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Professor Hawking- Whenever I teach AI, Machine Learning, or Intelligent Robotics, my class and I end up having what I call "The Terminator Conversation." My point in this conversation is that the dangers from AI are overblown by media and non-understanding news, and the real danger is the same danger in any complex, less-than-fully-understood code: edge case unpredictability.

In my opinion, this is different from "dangerous AI" as most people perceive it, in that the software has no motives, no sentience, and no evil morality, and is merely (ruthlessly) trying to optimize a function that we ourselves wrote and designed. Your viewpoints (and Elon Musk's) are often presented by the media as a belief in "evil AI," though of course that's not what your signed letter says. Students that are aware of these reports challenge my view, and we always end up having a pretty enjoyable conversation. How would you represent your own beliefs to my class? Are our viewpoints reconcilable? Do you think my habit of discounting the layperson Terminator-style "evil AI" is naive? And finally, what morals do you think I should be reinforcing to my students interested in AI?



whenever – ~するときはいつでも
machine learning – 機械学習
end up – ~という結果になる
overblown – 誇張する
perceive – 認識する
optimize – 効率化する
sentience – 直感
reconcilable – 調和する、和解できる
layperson – 素人
discount – 無視する、疑う
naive – 考えが甘い

You’re right: media often misrepresent what is actually said. The real risk with AI isn’t malice but competence. A superintelligent AI will be extremely good at accomplishing its goals, and if those goals aren’t aligned with ours, we’re in trouble. You’re probably not an evil ant-hater who steps on ants out of malice, but if you’re in charge of a hydroelectric green energy project and there’s an anthill in the region to be flooded, too bad for the ants. Let’s not place humanity in the position of those ants. Please encourage your students to think not only about how to create AI, but also about how to ensure its beneficial use.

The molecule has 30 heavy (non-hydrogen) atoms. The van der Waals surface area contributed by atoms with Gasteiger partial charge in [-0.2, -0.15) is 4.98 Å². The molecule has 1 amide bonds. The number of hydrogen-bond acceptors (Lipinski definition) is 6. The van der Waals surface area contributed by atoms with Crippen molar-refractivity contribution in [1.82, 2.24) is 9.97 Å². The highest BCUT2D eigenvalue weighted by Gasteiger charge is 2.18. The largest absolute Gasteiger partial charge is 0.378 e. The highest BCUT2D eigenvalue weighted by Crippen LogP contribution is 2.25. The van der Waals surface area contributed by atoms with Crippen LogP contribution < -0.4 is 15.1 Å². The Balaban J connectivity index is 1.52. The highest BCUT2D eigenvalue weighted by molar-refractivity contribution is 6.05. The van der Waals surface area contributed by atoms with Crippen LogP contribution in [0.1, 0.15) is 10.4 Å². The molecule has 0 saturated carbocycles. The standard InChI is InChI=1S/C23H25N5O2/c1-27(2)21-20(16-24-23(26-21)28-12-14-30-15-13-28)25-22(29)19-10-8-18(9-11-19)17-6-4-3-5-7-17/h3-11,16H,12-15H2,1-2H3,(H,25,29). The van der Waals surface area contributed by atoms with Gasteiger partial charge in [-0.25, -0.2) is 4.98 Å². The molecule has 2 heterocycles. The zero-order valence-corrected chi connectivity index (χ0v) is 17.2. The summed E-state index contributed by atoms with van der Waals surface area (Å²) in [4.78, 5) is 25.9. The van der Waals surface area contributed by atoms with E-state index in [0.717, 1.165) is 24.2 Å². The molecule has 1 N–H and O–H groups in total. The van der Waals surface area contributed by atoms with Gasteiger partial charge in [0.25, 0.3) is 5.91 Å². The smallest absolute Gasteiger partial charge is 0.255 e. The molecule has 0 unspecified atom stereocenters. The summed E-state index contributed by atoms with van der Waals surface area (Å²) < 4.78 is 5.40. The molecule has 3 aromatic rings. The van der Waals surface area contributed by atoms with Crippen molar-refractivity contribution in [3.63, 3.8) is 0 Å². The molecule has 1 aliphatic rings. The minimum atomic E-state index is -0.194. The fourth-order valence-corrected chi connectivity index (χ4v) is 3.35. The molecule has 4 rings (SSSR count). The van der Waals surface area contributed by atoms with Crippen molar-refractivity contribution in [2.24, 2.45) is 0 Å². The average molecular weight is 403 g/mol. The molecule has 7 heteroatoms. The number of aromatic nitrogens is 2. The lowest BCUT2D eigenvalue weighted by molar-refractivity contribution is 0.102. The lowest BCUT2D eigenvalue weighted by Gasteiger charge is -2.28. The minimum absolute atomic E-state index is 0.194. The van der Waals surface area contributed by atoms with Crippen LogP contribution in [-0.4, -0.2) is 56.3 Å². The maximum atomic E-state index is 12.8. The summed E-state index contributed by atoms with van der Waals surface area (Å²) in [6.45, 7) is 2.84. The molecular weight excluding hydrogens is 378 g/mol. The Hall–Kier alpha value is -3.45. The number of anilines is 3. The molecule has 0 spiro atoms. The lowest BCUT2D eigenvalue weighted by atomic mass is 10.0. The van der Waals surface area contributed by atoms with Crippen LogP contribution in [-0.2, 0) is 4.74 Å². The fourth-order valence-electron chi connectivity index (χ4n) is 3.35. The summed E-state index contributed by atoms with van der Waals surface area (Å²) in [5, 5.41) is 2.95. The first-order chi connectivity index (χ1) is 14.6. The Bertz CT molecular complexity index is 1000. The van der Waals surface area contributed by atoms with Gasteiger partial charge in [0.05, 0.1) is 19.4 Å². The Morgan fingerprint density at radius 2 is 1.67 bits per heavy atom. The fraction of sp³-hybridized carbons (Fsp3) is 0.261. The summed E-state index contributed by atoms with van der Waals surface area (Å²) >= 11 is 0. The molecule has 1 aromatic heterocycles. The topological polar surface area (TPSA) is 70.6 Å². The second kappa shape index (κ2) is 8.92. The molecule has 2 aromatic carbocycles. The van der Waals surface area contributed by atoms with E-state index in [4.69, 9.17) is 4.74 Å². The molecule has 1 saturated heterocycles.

misrepresent – 不正確に伝える
malice – 悪意
accomplish – 達成する
competence – 能力
aligned – 位置合わせした
hydroelectric – 水力発電の
anthill – 蟻塚



Hello Doctor Hawking, thank you for doing this AMA. I am a student who has recently graduated with a degree in Artificial Intelligence and Cognitive Science. Having studied A.I., I have seen first hand the ethical issues we are having to deal with today concerning how quickly machines can learn the personal features and behaviours of people, as well as being able to identify them at frightening speeds. However, the idea of a “conscious” or actual intelligent system which could pose an existential threat to humans still seems very foreign to me, and does not seem to be something we are even close to cracking from a neurological and computational standpoint. What I wanted to ask was, in your message aimed at warning us about the threat of intelligent machines, are you talking about current developments and breakthroughs (in areas such as machine learning), or are you trying to say we should be preparing early for what will inevitably come in the distant future?


graduate – 卒業する
cognitive science – 認識科学
ethical – 道徳的な、倫理的な
deal with – ~に対処する
feature – 特徴
neurological – 神経学の
foreign – 無関係の
current – 現在の
prepare – 準備する
inevitably – 必ず

The latter. There’s no consensus among AI researchers about how long it will take to build human-level AI and beyond, so please don’t trust anyone who claims to know for sure that it will happen in your lifetime or that it won’t happen in your lifetime. When it eventually does occur, it’s likely to be either the best or worst thing ever to happen to humanity, so there’s huge value in getting it right. We should shift the goal of AI from creating pure undirected artificial intelligence to creating beneficial intelligence. It might take decades to figure out how to do this, so let’s start researching this today rather than the night before the first strong AI is switched on.


researcher – 研究者
claim – 主張する
lifetime – 生涯
decade – 10年間



My questions: 1. One might think it impossible for a creature to ever acquire a higher intelligence than its creator. Do you agree? If yes, then how do you think artificial intelligence can ever pose a threat to the human race (their creators)? 2. If it was possible for artificial intelligence to surpass humans in intelligence, where would you define the line of “It’s enough”? In other words, how smart do you think the human race can make AI, while ensuring that it doesn’t surpass them in intelligence?


creator – 創作者
threat – 脅威
human race – 人類
surpass – 超える、上回る
define – 定義する
in other words – 言い換えれば
ensure – 保証する

It’s clearly possible for a something to acquire higher intelligence than its ancestors: we evolved to be smarter than our ape-like ancestors, and Einstein was smarter than his parents. The line you ask about is where an AI becomes better than humans at AI design, so that it can recursively improve itself without human help. If this happens, we may face an intelligence explosion that ultimately results in machines whose intelligence exceeds ours by more than ours exceeds that of snails.


acquire – 獲得する
ancestor – 祖先
evolve – 進化する
この表現は便利なので覚えましょう。意味は「猿のような」。名詞+like+名詞で「~のような名詞」という意味になります。apple like red cheeksで「リンゴのように赤い頬っぺた」ですね。



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